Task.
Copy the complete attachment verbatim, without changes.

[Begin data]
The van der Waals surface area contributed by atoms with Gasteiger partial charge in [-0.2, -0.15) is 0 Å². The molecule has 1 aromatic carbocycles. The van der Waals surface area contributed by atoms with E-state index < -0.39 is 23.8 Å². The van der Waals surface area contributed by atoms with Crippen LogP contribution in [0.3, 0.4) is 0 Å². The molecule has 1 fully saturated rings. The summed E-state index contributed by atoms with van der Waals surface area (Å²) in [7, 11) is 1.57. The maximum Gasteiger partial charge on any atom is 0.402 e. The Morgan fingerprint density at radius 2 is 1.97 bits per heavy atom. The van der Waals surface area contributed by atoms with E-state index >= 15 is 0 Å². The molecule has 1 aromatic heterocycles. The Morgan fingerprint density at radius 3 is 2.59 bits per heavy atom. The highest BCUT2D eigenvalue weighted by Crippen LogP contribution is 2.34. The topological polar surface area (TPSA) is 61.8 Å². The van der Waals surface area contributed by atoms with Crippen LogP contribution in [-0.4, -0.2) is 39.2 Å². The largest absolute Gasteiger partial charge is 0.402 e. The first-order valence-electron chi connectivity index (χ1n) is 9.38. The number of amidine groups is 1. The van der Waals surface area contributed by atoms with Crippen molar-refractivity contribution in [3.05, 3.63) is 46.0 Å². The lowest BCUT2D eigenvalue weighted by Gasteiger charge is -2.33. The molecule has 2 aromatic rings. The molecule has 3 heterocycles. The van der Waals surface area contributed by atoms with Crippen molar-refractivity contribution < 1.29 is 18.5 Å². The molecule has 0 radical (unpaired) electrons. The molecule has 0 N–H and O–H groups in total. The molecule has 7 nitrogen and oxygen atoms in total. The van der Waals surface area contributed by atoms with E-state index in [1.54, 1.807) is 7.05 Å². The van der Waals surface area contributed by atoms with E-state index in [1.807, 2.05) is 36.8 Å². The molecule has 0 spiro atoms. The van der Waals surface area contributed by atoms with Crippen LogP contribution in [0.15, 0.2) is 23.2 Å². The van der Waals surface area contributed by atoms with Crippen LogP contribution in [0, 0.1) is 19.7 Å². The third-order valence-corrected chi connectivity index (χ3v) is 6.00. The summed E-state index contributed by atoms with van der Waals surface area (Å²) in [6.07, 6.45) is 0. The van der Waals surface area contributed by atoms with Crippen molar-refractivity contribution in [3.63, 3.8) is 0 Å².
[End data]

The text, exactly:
The van der Waals surface area contributed by atoms with Gasteiger partial charge in [-0.2, -0.15) is 0 Å². The molecule has 1 aromatic carbocycles. The van der Waals surface area contributed by atoms with E-state index < -0.39 is 23.8 Å². The van der Waals surface area contributed by atoms with Crippen LogP contribution in [0.3, 0.4) is 0 Å². The molecule has 1 fully saturated rings. The summed E-state index contributed by atoms with van der Waals surface area (Å²) in [7, 11) is 1.57. The maximum Gasteiger partial charge on any atom is 0.402 e. The Morgan fingerprint density at radius 2 is 1.97 bits per heavy atom. The van der Waals surface area contributed by atoms with E-state index >= 15 is 0 Å². The molecule has 1 aromatic heterocycles. The Morgan fingerprint density at radius 3 is 2.59 bits per heavy atom. The highest BCUT2D eigenvalue weighted by Crippen LogP contribution is 2.34. The topological polar surface area (TPSA) is 61.8 Å². The van der Waals surface area contributed by atoms with Crippen LogP contribution in [-0.4, -0.2) is 39.2 Å². The largest absolute Gasteiger partial charge is 0.402 e. The first-order valence-electron chi connectivity index (χ1n) is 9.38. The number of amidine groups is 1. The van der Waals surface area contributed by atoms with Crippen molar-refractivity contribution in [3.05, 3.63) is 46.0 Å². The lowest BCUT2D eigenvalue weighted by Gasteiger charge is -2.33. The molecule has 2 aromatic rings. The molecule has 3 heterocycles. The van der Waals surface area contributed by atoms with Crippen molar-refractivity contribution < 1.29 is 18.5 Å². The molecule has 0 radical (unpaired) electrons. The molecule has 0 N–H and O–H groups in total. The molecule has 7 nitrogen and oxygen atoms in total. The van der Waals surface area contributed by atoms with E-state index in [1.54, 1.807) is 7.05 Å². The van der Waals surface area contributed by atoms with E-state index in [1.807, 2.05) is 36.8 Å². The molecule has 0 spiro atoms. The van der Waals surface area contributed by atoms with Crippen LogP contribution in [0.15, 0.2) is 23.2 Å². The van der Waals surface area contributed by atoms with Crippen LogP contribution in [0, 0.1) is 19.7 Å². The third-order valence-corrected chi connectivity index (χ3v) is 6.00. The summed E-state index contributed by atoms with van der Waals surface area (Å²) in [6.07, 6.45) is 0. The van der Waals surface area contributed by atoms with Crippen molar-refractivity contribution in [3.63, 3.8) is 0 Å².